As a performing artist Ketil has in the last few years given concerts on the jazz-festivals in Frankfurt, Neuwied, Ingolstadt, Hamburg, Stans, Vienna, Voss, Molde, Modena, Ravenna, Nancy, Porto, Montreal and London, a.o. and touring in Asia with Terje Rypdal and US with David Darling.
His latest album Seafarer’s Song (2004) evokes the kind of hypnotic beauty that had critics reaching for superlatives on albums such as Grace or The Sea. Recorded live at the 2003 North Norway Festival in Harstad with group he describes as “the finest musicians I know,” this sixteen piece suite continues Bjornstad’s quest of investigating, as he puts it, “The possibilities of melody at a time when melodic elements are often reduced to fragments.”
Seafarer’s Song brings together the special talents of singer Kristin Asbjørnsen, trumpet-player Nils Petter Molvær, cellist Svante Henryson, guitarist Eivind Aarset, bassist Bjørn Kjellemyr and drummer Per Lindvall. With only a few days of rehearsal, their remarkable performance and the intensity of their live collaboration lingers in the memory long after theCD has been returned to its sleeve.
Performed in Harstad, one of the most beautiful settings on the Norwegian coast, it inspired Bjornstad’s thoughts to turn to the dangerous splendor of the local coastline and its history of shipwrecks. In many ways Seafarer’s Song is an ode to the sea, yet it is something more. “ I wanted to portray the happiness of finding a safe harbour, and the tragedy of those who don’t,” says Bjornstad,.
Using the north and south as political metaphors, “Dreaming of the North,” and “Dying to Get to Europe” explore the emotional trauma of African refugees in search of a better life in the industrialized north. It is an album of floating, hypnotic moods, with Bjornstad’s piano mediating the flow of the music that somehow captures the anxiety and drama of the fleeing refugees on “I’ve Been Hungry All These Years” and “Refugee’s at the Rich Man’s Gates.”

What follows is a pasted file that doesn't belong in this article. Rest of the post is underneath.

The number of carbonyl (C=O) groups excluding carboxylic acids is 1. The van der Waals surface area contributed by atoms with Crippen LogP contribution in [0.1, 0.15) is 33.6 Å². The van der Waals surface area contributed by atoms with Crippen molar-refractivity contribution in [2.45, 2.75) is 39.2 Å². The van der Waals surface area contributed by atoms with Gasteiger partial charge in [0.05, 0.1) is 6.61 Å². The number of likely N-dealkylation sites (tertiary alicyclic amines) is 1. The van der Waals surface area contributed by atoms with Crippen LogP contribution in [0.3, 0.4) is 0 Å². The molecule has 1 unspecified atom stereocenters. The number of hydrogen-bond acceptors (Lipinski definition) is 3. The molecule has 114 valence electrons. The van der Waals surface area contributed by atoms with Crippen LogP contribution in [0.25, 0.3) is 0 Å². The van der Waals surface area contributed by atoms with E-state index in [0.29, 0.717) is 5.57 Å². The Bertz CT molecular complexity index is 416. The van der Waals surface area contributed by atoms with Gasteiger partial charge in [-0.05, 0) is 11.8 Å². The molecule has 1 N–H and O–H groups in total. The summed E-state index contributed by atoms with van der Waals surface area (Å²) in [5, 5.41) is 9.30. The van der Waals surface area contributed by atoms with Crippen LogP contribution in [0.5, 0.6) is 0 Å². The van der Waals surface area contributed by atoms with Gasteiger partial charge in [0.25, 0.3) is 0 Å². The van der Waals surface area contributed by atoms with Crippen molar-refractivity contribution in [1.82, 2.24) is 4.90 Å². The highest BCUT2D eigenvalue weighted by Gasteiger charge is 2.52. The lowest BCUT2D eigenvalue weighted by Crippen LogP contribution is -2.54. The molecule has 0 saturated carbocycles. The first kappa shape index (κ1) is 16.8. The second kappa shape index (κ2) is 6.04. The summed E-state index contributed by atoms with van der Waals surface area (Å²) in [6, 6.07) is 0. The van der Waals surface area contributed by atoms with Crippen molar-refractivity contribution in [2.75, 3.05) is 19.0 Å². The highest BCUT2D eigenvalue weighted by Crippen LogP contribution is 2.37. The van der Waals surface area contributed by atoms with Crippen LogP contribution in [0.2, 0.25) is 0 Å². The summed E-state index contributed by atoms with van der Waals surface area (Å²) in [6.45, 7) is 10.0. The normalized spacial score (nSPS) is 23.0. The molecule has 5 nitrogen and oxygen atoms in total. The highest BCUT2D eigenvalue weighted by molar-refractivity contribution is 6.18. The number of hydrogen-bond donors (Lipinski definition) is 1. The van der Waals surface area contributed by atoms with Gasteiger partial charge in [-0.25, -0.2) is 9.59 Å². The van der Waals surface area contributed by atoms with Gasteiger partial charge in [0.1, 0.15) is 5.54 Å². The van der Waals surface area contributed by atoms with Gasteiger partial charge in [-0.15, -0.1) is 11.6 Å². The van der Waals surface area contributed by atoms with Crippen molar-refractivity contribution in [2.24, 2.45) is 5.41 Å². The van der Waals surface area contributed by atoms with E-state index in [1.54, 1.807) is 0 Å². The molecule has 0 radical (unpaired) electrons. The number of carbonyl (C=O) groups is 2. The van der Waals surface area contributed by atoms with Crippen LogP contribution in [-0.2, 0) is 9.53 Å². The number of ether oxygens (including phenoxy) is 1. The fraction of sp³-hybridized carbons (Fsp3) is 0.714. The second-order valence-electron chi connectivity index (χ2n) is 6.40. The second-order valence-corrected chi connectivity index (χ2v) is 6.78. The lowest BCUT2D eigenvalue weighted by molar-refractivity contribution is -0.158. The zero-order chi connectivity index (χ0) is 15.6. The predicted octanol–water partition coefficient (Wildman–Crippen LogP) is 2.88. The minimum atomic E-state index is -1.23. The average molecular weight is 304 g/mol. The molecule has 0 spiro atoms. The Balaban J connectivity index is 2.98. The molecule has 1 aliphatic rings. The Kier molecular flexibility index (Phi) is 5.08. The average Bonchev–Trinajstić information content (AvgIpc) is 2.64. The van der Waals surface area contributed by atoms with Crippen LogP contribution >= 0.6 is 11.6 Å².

Asbjørnsen’s haunting diction illuminates both libretto and melody as Bjornstad succeeds in translating meaning from the eternal dichotomy of the human condition, the gulf between the haves and the have nots. Climaxing with a reflection on the Arab/Israeli conflict, “I Many Times Thought Of Peace”, he creates an album of stark, desolate beauty.
There is something of the Renaissance Man about Ketil Bjornstad who is recognised as a unique figure in the arts in Norway. Trained as a concert pianist, he has recorded over thirty albums since 1973, including five volumes of solo piano and collaborations with both jazz and rock musicians. Alongside his music career, he has been equally prolific as a writer, with over 20 novels plus collections of poetry and books of essays. In addition, he continues to write for newspapers and periodicals as a critic of literature and music.
Recorded by award winning engineer Jan-Erik Kongshaug from the famous Rainbow Studios in Oslo, and co-produced by live sound engineer Sven Persson, Seafarer’s Song is an album that’s very much of its time, a musical odyssey that depicts man’s eternal search for security in today’s traumatic world. “Seafarer’s Song" is ultimately an ode to all people struggling to find a harbour & a safe place to live,” says Bjornstad.